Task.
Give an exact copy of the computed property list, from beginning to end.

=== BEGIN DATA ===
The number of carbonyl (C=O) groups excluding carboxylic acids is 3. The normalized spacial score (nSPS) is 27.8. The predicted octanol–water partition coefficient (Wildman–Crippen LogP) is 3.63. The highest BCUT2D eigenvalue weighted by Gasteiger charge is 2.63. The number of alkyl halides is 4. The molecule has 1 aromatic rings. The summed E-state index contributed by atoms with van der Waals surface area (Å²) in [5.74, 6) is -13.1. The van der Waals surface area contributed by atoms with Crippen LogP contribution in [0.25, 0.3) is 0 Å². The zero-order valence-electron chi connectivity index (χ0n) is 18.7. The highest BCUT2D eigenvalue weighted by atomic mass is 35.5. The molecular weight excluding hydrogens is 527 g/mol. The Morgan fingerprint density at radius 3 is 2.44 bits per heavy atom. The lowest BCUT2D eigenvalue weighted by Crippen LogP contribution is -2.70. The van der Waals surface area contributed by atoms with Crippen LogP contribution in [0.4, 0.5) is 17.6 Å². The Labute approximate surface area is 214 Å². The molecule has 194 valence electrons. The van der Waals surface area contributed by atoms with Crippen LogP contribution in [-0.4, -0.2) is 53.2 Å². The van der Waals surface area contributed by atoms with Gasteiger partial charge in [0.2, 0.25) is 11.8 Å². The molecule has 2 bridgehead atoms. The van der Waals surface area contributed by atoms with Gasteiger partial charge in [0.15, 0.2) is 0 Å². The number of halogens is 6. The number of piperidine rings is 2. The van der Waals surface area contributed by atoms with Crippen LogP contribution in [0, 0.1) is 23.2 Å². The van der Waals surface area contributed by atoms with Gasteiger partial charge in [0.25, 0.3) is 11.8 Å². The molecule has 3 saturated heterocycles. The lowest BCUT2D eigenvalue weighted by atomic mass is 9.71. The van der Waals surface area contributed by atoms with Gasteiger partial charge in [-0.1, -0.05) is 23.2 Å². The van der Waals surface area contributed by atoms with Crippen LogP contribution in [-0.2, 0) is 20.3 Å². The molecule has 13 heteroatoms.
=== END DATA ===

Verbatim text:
The number of carbonyl (C=O) groups excluding carboxylic acids is 3. The normalized spacial score (nSPS) is 27.8. The predicted octanol–water partition coefficient (Wildman–Crippen LogP) is 3.63. The highest BCUT2D eigenvalue weighted by Gasteiger charge is 2.63. The number of alkyl halides is 4. The molecule has 1 aromatic rings. The summed E-state index contributed by atoms with van der Waals surface area (Å²) in [5.74, 6) is -13.1. The van der Waals surface area contributed by atoms with Crippen LogP contribution in [0.25, 0.3) is 0 Å². The zero-order valence-electron chi connectivity index (χ0n) is 18.7. The highest BCUT2D eigenvalue weighted by atomic mass is 35.5. The molecular weight excluding hydrogens is 527 g/mol. The Morgan fingerprint density at radius 3 is 2.44 bits per heavy atom. The lowest BCUT2D eigenvalue weighted by Crippen LogP contribution is -2.70. The van der Waals surface area contributed by atoms with Crippen LogP contribution in [0.4, 0.5) is 17.6 Å². The Labute approximate surface area is 214 Å². The molecule has 194 valence electrons. The van der Waals surface area contributed by atoms with Crippen LogP contribution in [-0.4, -0.2) is 53.2 Å². The van der Waals surface area contributed by atoms with Gasteiger partial charge in [0.2, 0.25) is 11.8 Å². The molecule has 2 bridgehead atoms. The van der Waals surface area contributed by atoms with Gasteiger partial charge in [0.15, 0.2) is 0 Å². The number of halogens is 6. The number of piperidine rings is 2. The van der Waals surface area contributed by atoms with Crippen LogP contribution in [0, 0.1) is 23.2 Å². The van der Waals surface area contributed by atoms with Gasteiger partial charge in [0.25, 0.3) is 11.8 Å². The molecule has 3 saturated heterocycles. The lowest BCUT2D eigenvalue weighted by atomic mass is 9.71. The van der Waals surface area contributed by atoms with Gasteiger partial charge in [-0.1, -0.05) is 23.2 Å². The van der Waals surface area contributed by atoms with Crippen LogP contribution in [-0.2, 0) is 20.3 Å². The molecule has 13 heteroatoms.